Happy birthday Ruby! Let's get lost in the JavaScript world!

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Happy birthday Ruby! It's 24th in the US now, while it is still 24th in Japan. So it is neither too early nor to late:) It is also a perfect chance(and a happy coincidence, I didn't plan to release on this day, it just happens) to show you some of my latest work. The result looks like this:

A live demo is at here. This is the WebGL geometries example at here provided in the three.js repository. While the original example is written in JavaScript, I took some time(actualy less than an hour) to port it to Ruby. The Ruby source code and original JavaScript source code are at here. However, feel free to dig into your favourite developer tools for the demo listed above, since the Ruby code is stored in a separate file, fetched using Ajax and parsed on the fly.

From a comparison of the two versions of source code you can see that a lot of things can be achieved purely in the Ruby side:

  • Fetch the fields of a JavaScript object using both '.' syntax and '[]' syntax
  • Call a JavaScript function using either normal method or new call
  • Pass Ruby strings, arrays and hashes as arguments to the JavaScript functions
  • Use either JavaScript functions or Ruby Procs as callback functions

Basically most of the things you normally do in JavaScript can be done entirely in Ruby. However, there're still some syntax differences:

  • While you can use console.log("Log message!") to call a JavaScript function, if you want to invoke a function with no arguments, you either need to use console.log.invoke or console.log[]. This is because Ruby does not distinguish between console.log and console.log()
  • For new call, instead of new bar(), we need to use bar.invoke_new, since I haven't found a good way to implement new function. Maybe I need to check rspec for inspiration-_-
  • You can create a variable that caches a function: such as:
object_create_func = $three.SceneUtils.createMultiMaterialObject

However, to invoke this function, you need to use following syntax:

object = object_create_func[$three.CubeGeometry.invoke_new(100, 100, 100, 4, 4, 4), materials]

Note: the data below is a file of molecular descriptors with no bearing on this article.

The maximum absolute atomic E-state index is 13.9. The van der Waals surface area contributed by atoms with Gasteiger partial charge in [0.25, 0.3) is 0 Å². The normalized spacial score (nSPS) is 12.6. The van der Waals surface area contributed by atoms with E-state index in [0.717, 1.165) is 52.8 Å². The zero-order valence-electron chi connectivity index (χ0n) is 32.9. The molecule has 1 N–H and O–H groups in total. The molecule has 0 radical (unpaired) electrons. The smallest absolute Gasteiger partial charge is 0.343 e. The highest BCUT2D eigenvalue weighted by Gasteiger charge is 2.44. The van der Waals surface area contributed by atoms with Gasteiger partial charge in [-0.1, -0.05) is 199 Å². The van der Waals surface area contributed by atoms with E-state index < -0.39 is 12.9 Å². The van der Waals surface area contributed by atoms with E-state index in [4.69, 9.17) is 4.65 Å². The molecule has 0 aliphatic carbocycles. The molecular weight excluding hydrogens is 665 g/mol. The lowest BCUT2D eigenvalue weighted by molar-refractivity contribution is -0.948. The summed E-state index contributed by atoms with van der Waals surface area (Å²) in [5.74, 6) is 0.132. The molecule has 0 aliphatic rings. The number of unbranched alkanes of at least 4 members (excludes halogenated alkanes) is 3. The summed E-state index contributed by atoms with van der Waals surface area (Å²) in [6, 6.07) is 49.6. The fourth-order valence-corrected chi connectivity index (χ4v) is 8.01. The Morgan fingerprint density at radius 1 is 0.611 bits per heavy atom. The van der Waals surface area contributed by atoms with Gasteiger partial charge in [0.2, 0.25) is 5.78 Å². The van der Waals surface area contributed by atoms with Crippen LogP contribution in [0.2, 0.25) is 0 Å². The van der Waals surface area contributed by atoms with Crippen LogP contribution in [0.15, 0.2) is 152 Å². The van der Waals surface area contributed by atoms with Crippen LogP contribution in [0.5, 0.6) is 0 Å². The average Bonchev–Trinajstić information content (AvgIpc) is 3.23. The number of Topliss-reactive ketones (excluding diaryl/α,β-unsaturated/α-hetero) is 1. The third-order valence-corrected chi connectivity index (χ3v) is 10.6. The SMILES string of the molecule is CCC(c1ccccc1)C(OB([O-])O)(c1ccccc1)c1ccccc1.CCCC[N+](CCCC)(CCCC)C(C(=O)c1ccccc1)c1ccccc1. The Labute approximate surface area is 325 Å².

This is now only a temporarily solution, I may find a way to work around this.

  • Suppose you want to call a set function on an object foo, you cannot directly do a foo.set(1), since set is already used in Ruby side, what you can do here is one of the following solutions:
foo.call(:set, 1)
# or

foo[:set].invoke(1)
  • When adding Ruby Procs as callback functions, you can either directly create a proc:
p = Proc.new {
 puts "Resize occurs!"
}
$window.addEventListener('resize', p, false)

You can also use existing functions as callbacks, but do remember you need to use the following syntax:

def onResize
 puts "Resize occurs!"
end
$window.addEventListener('resize', :onResize.to_proc, false)

While we still use a symbol to represent a function, to_proc must be invoked to tell webruby that we want to use the actual function, not the onResize string.

  • Do remember that in current implementation of webruby, you only have the precision of float, not double. So the range that can be expressed in a number is a little limited. I will check later if we can work this around.

And there's one more TODO task: currently you cannot pass arguments to a callback function using a Ruby proc. For example, if you add arguments to window.setInterval, they are not passed back to your Ruby Proc. I will work on this in the next few days(but not today, I have some stupid homework to finish today-_-).

Although we have a few limitations or rules to keep in mind, I do think we now have a almost complete JavaScript calling interface:) Now we have a whole lot of existing JavaScript libraries that we can take advantage of, including three.js, the yet-to-release famo.us engine and WebAudio.js, etc. We may even take advantage of the WebWorker API for multi-threading! I must admit that I'm a little behind schedule for my OpenGL ES binding project, but since we have three.js now, we can already create awesome Web projects:) Anyway, I will come back to create a complete OpenGL ES binding implemention.

Ruby: will you love your new JavaScript house in the next 20 years? I do wish you enjoy it!

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